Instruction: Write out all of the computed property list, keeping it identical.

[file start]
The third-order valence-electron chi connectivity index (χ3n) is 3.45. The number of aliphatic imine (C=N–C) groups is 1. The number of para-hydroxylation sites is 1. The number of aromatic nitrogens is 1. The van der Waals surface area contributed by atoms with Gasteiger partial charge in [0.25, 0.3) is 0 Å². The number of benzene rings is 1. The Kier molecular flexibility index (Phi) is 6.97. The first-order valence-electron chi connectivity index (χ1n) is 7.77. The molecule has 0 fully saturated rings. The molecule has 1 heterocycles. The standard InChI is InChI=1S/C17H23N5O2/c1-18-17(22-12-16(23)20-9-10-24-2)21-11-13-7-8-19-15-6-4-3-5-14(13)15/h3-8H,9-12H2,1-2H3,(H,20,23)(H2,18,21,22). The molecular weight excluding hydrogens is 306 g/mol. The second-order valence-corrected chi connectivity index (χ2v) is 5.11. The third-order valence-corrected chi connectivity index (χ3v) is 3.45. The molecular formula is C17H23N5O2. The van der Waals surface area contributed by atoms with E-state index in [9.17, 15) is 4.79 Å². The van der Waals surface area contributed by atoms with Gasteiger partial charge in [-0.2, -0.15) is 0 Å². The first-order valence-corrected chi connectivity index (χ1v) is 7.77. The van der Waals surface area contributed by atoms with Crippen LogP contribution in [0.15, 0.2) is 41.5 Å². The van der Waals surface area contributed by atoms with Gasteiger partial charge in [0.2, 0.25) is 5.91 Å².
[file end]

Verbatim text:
The third-order valence-electron chi connectivity index (χ3n) is 3.45. The number of aliphatic imine (C=N–C) groups is 1. The number of para-hydroxylation sites is 1. The number of aromatic nitrogens is 1. The van der Waals surface area contributed by atoms with Gasteiger partial charge in [0.25, 0.3) is 0 Å². The number of benzene rings is 1. The Kier molecular flexibility index (Phi) is 6.97. The first-order valence-electron chi connectivity index (χ1n) is 7.77. The molecule has 0 fully saturated rings. The molecule has 1 heterocycles. The standard InChI is InChI=1S/C17H23N5O2/c1-18-17(22-12-16(23)20-9-10-24-2)21-11-13-7-8-19-15-6-4-3-5-14(13)15/h3-8H,9-12H2,1-2H3,(H,20,23)(H2,18,21,22). The molecular weight excluding hydrogens is 306 g/mol. The second-order valence-corrected chi connectivity index (χ2v) is 5.11. The third-order valence-corrected chi connectivity index (χ3v) is 3.45. The molecular formula is C17H23N5O2. The van der Waals surface area contributed by atoms with E-state index in [9.17, 15) is 4.79 Å². The van der Waals surface area contributed by atoms with Gasteiger partial charge in [-0.2, -0.15) is 0 Å². The first-order valence-corrected chi connectivity index (χ1v) is 7.77. The van der Waals surface area contributed by atoms with Crippen LogP contribution in [0.15, 0.2) is 41.5 Å². The van der Waals surface area contributed by atoms with Gasteiger partial charge in [0.2, 0.25) is 5.91 Å².